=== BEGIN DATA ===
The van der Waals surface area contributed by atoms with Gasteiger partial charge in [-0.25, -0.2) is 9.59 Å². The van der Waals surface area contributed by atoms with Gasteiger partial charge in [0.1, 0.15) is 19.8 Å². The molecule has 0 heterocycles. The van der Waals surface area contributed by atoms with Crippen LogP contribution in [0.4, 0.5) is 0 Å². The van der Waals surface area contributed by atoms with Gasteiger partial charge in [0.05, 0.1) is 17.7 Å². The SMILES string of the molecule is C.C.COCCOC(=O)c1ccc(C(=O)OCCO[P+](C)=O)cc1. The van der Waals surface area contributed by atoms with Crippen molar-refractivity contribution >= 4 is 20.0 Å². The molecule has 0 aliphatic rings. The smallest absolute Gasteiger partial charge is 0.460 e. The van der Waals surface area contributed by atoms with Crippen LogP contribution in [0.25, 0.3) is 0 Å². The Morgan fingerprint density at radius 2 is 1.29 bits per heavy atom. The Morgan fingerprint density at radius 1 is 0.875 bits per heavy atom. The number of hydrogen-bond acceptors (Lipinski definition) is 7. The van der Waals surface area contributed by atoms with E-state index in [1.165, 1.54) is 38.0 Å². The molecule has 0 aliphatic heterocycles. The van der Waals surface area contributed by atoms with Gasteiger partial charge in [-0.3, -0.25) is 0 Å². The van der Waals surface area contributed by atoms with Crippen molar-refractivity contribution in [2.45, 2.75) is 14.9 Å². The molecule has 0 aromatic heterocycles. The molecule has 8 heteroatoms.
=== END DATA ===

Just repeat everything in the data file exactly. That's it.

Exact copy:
The van der Waals surface area contributed by atoms with Gasteiger partial charge in [-0.25, -0.2) is 9.59 Å². The van der Waals surface area contributed by atoms with Gasteiger partial charge in [0.1, 0.15) is 19.8 Å². The molecule has 0 heterocycles. The van der Waals surface area contributed by atoms with Crippen LogP contribution in [0.4, 0.5) is 0 Å². The van der Waals surface area contributed by atoms with Gasteiger partial charge in [0.05, 0.1) is 17.7 Å². The SMILES string of the molecule is C.C.COCCOC(=O)c1ccc(C(=O)OCCO[P+](C)=O)cc1. The van der Waals surface area contributed by atoms with Crippen molar-refractivity contribution >= 4 is 20.0 Å². The molecule has 0 aliphatic rings. The smallest absolute Gasteiger partial charge is 0.460 e. The van der Waals surface area contributed by atoms with Crippen LogP contribution in [0.25, 0.3) is 0 Å². The Morgan fingerprint density at radius 2 is 1.29 bits per heavy atom. The Morgan fingerprint density at radius 1 is 0.875 bits per heavy atom. The number of hydrogen-bond acceptors (Lipinski definition) is 7. The van der Waals surface area contributed by atoms with E-state index in [1.165, 1.54) is 38.0 Å². The molecule has 0 aliphatic heterocycles. The van der Waals surface area contributed by atoms with Gasteiger partial charge in [-0.3, -0.25) is 0 Å². The van der Waals surface area contributed by atoms with Crippen molar-refractivity contribution in [2.45, 2.75) is 14.9 Å². The molecule has 0 aromatic heterocycles. The molecule has 8 heteroatoms.